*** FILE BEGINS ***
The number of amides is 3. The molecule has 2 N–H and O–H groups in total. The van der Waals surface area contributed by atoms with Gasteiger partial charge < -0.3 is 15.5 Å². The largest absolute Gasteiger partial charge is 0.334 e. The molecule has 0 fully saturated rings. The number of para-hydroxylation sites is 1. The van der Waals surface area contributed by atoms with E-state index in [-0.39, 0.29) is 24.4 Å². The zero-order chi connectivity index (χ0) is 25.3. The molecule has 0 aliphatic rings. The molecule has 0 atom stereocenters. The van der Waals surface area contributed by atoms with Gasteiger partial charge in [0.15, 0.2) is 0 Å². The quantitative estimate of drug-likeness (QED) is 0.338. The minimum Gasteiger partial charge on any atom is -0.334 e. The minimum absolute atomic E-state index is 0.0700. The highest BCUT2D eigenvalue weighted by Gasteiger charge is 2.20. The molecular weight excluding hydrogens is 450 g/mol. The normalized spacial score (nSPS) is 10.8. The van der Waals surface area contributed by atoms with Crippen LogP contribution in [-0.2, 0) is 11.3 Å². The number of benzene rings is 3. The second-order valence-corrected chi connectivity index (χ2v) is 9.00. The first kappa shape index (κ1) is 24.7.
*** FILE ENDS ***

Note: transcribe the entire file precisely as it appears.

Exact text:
The number of amides is 3. The molecule has 2 N–H and O–H groups in total. The van der Waals surface area contributed by atoms with Gasteiger partial charge < -0.3 is 15.5 Å². The largest absolute Gasteiger partial charge is 0.334 e. The molecule has 0 fully saturated rings. The number of para-hydroxylation sites is 1. The van der Waals surface area contributed by atoms with E-state index in [-0.39, 0.29) is 24.4 Å². The zero-order chi connectivity index (χ0) is 25.3. The molecule has 0 aliphatic rings. The molecule has 0 atom stereocenters. The van der Waals surface area contributed by atoms with Gasteiger partial charge in [0.15, 0.2) is 0 Å². The quantitative estimate of drug-likeness (QED) is 0.338. The minimum Gasteiger partial charge on any atom is -0.334 e. The minimum absolute atomic E-state index is 0.0700. The highest BCUT2D eigenvalue weighted by Gasteiger charge is 2.20. The molecular weight excluding hydrogens is 450 g/mol. The normalized spacial score (nSPS) is 10.8. The van der Waals surface area contributed by atoms with Crippen LogP contribution in [-0.2, 0) is 11.3 Å². The number of benzene rings is 3. The second-order valence-corrected chi connectivity index (χ2v) is 9.00. The first kappa shape index (κ1) is 24.7.